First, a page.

As noted in Lucchi et al., human ‘ground truth’ segmentations are typically inaccurate around the borders of an object. a, An exclusion zone of 1–2 voxels can compensate for this effect and avoid erroneously assigning those pixels. b, We determined the accuracy of CDeep3M prediction on an FIB–SEM hippocampal dataset, using the same metrics as described in Ref. 8. CDeep3M outperformed the three-class CRF in all metrics (Jaccard: CDeep3M: 0.8361 versus 3C-CFR: 0.741; two-voxel exclusion zone: CDeep3M: 0.9266, 3C-CFR: 0.85; five-voxel exclusion zone: CDeep3M: 0.9437, 3C-CFR: ~0.92). Both the Jaccard index and the F1 value (the harmonic mean of precision and recall) increase once the erroneously missing object boundaries in the human segmentation are masked by the exclusion zone. The remaining error was largely caused by a single large object in the test data, which resembled the appearance of a mitochondrion and which was absent from the training data. c, d, Similarly, we used the SBEM data shown in c (scale bars: left, 500 nm; right, 200 nm) to compare computer versus repeated human performance. d, The consensus of three ‘ground truth’ segmentations of expert human annotators was used to determine the performance of CDeep3M and compare the individual performance of each human annotator to the consensus. CDeep3M performed similar to the human experts (exclusion zone of 1 voxel; Jaccard index: CDeep3M: 0.954, humans (mean): 0.983; F1 value: CDeep3M: 0.976, humans (mean): 0.966).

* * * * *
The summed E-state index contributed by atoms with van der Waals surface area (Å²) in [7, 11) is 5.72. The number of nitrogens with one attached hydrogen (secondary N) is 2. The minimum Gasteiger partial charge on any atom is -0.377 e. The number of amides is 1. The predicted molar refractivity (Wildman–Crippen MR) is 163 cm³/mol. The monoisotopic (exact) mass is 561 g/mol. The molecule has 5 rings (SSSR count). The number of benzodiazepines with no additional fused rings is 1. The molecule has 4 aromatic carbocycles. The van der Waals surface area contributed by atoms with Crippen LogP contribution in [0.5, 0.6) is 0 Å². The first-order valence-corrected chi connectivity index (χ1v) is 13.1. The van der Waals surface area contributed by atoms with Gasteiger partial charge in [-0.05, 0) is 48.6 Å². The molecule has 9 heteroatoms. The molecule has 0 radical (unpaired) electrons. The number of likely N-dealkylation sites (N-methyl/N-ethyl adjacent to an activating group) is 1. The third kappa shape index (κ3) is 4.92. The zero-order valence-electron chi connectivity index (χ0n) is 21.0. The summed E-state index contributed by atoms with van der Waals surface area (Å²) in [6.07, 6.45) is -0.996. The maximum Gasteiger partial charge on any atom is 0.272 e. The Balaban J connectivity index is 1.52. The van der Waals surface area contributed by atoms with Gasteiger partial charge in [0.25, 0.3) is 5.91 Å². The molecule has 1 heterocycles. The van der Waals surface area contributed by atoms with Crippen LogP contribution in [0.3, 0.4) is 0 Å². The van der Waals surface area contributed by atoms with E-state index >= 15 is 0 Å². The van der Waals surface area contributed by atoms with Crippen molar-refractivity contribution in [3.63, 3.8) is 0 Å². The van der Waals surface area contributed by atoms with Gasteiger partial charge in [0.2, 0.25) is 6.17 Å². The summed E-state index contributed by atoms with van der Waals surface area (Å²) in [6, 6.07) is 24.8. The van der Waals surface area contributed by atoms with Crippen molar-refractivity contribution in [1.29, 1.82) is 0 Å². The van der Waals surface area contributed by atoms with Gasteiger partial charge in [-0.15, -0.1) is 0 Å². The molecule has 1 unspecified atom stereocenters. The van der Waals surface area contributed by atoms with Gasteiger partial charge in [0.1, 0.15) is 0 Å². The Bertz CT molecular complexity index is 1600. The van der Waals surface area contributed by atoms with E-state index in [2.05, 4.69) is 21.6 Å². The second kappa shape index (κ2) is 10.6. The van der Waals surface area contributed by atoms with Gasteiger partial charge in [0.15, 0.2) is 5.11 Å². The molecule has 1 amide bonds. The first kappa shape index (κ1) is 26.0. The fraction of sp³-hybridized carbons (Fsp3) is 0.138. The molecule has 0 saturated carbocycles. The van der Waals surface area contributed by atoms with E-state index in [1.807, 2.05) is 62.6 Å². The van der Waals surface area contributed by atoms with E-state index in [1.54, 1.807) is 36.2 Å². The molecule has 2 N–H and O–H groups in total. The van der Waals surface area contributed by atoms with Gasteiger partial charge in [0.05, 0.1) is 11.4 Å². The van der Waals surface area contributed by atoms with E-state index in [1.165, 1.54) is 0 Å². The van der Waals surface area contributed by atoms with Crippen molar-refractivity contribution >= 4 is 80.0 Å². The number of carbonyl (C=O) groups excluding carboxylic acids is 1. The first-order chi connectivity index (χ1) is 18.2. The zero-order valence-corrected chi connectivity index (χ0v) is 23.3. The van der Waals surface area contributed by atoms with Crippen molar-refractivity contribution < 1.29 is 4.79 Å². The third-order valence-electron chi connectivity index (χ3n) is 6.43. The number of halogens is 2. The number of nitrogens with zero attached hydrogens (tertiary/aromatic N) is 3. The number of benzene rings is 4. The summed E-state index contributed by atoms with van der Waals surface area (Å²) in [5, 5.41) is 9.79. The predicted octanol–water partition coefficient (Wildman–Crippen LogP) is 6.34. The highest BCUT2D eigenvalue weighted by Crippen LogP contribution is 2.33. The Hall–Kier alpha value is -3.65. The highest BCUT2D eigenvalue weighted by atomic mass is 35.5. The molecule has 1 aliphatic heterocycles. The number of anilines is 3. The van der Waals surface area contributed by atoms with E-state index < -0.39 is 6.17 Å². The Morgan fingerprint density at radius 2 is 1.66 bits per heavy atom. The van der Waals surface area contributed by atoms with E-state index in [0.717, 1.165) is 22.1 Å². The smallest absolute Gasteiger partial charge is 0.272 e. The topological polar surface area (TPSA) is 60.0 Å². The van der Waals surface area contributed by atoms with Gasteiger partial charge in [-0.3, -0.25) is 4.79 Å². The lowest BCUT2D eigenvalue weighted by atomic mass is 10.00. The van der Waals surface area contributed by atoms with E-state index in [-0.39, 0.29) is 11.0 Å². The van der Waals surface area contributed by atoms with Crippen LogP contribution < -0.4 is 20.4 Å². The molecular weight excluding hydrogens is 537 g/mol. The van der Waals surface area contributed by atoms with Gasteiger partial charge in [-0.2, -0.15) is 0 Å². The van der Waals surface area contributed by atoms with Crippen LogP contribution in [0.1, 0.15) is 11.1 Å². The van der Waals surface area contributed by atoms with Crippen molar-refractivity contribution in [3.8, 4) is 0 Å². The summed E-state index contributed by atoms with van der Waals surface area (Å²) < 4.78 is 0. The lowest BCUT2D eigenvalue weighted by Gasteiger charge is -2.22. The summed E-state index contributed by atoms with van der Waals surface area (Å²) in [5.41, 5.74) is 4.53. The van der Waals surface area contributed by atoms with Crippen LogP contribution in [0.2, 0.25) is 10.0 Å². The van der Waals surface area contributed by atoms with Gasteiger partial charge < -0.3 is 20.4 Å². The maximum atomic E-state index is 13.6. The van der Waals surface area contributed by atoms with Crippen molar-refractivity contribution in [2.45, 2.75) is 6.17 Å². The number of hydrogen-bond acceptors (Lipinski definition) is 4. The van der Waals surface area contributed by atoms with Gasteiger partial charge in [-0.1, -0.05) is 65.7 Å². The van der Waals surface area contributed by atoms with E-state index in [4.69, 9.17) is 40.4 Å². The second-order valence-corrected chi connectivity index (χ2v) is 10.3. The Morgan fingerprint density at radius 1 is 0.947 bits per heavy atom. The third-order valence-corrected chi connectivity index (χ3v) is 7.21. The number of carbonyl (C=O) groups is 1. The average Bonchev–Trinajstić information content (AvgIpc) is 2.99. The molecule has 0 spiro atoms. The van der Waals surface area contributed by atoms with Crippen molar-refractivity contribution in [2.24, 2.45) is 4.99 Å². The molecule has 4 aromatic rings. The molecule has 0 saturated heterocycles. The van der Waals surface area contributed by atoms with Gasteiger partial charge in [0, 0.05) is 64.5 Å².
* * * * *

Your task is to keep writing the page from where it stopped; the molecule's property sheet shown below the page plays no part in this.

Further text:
Supplementary Figure 4 Training and validation loss and accuracy.

Training and validation loss (left panels) and validation accuracy (right panels) are shown for training performed on the mitochondria dataset evaluated in Supplementary Fig. 2b. All three models generalize well and improve on the unseen validation dataset until the end of the training.

Supplementary Figure 5 Membrane segmentation using transfer learning on a pre-trained model.

The 1fm model was trained for 16,000 iterations before segmenting an image from a different dataset (upper left panel). 2000 additional iterations of training were performed using training data of a new image dataset to adapt the trained model to the new image parameters (staining intensity and new features in the image). The segmentation quality substantially improved (lower middle panel), whereas it remained faulty with continued training on the first dataset without domain adaption (lower left panel). Similar improvements are seen for all trained models (1fm, 3fm domain adaption from 14,454 iterations until 15,757 iterations, and 5fm; Fig. 2).

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Haberl, M.G., Churas, C., Tindall, L. et al. CDeep3M—Plug-and-Play cloud-based deep learning for image segmentation. Nat Methods 15, 677–680 (2018).